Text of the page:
The Transformation of Ebonee Davis
Like many of us, model, activist, and soon-to-be author Ebonee Davis has been going through it. So when we hop on the phone, the first thing I ask her is, “How are you doing?”
I can tell by her tone that her words are sincere. She has the energy of someone who has finally exhaled after a heavy period of upheaval—one she’s been working through for years.
The pandemic proved to be a time of ebbs and flows for the model. At the start of 2020, the time at home gave her a moment to take care of herself in ways she had yet to explore. “I got to really tap back into who I was as a kid, and explore my inner child through the lens of poetry, for example,” she shares. “I was juicing; I had all of this time on my hands, and no one was pulling out my energy.” But during the era of racial reckoning, Davis says she fell into a deep depression, which made her question her purpose.
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Having long been known in the fashion industry as an advocate for diversity and equal representation, Davis had taken on the role of activist—something she felt she got a lot of backlash for, yet rarely reaped the rewards. Don’t get her wrong, though, she wasn’t looking for a round of applause for turning down a job or calling out racism; but she wanted to see the fruits of her labor. She wanted to know if everything she had fought for over the years had made a real impact.
“My identity as an individual was suddenly absorbed into the collective consciousness. If I’m making all these sacrifices and getting nothing out of it, then why am I here?” she questioned. “I had a sense of purpose that was driving me prior. I wanted to make a change; I wanted to break down the barriers that prevented me from ascending in the fashion industry, so the next generation could ascend without having to face the same obstacles.”
While this was a time of frustration and sadness for Davis, what was really at work was divine order. It was time for her to transcend past the grueling, and sometimes thankless, work of traditional activism. This new season called for transformation and healing. The type where it had to hurt, where it had to get ugly, where you had to reach the lowest of lows in order to move towards a new light—and the only way to get to the other side was to surrender.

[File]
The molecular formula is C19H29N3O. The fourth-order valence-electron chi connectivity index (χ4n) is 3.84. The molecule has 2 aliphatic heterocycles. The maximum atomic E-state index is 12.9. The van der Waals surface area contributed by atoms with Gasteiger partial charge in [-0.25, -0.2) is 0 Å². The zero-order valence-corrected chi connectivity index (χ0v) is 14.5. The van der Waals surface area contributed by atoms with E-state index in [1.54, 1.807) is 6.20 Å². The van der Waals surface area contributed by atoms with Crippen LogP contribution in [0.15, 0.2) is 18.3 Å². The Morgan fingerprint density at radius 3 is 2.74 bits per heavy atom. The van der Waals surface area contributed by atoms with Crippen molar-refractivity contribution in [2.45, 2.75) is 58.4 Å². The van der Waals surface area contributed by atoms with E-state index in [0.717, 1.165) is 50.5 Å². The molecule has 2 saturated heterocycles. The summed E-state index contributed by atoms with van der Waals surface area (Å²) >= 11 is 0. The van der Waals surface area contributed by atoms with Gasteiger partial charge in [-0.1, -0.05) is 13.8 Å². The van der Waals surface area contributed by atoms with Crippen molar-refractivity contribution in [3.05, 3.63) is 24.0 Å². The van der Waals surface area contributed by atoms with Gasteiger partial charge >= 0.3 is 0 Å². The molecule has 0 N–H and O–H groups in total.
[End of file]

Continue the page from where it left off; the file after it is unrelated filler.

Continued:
“I was just being still and I was giving myself time to rest,” Davis says. “Saying no to certain things, putting up certain boundaries, and being aware of who I was sharing my energy with.”
During this period, the model reached another level of self-exploration. “It forced me to deep dive into my history, how I was raised, what ideas I was programmed with—not just from my family, but my community and society-at-large,” she shares. It gave her the space to shed the limiting beliefs holding her back from the next phase of her journey, like the idea that she had to force change. And while the spirit of activism wasn’t something that was going to depart from her soul, the time had come to find a new way to be of service to her community: by focusing on wellness.
Historically, the concept of rest as a necessity, rather than a reward, has not been normalized in the Black community. Having the privilege to focus on our own well-being, mental health, and emotional state is a new concept, seeing as we’ve collectively been existing in survival mode for centuries. But during her time of transition, Davis learned that rest is resistance. Self-care, softness, slowness, stillness—they’re all revolutionary for us.
“It’s just so essential that we give ourselves the healing our ancestors never had the opportunity to experience,” the 30-year-old says. “I think that’s what’s going to take us to the next level of liberation.” And she was ready to lean in.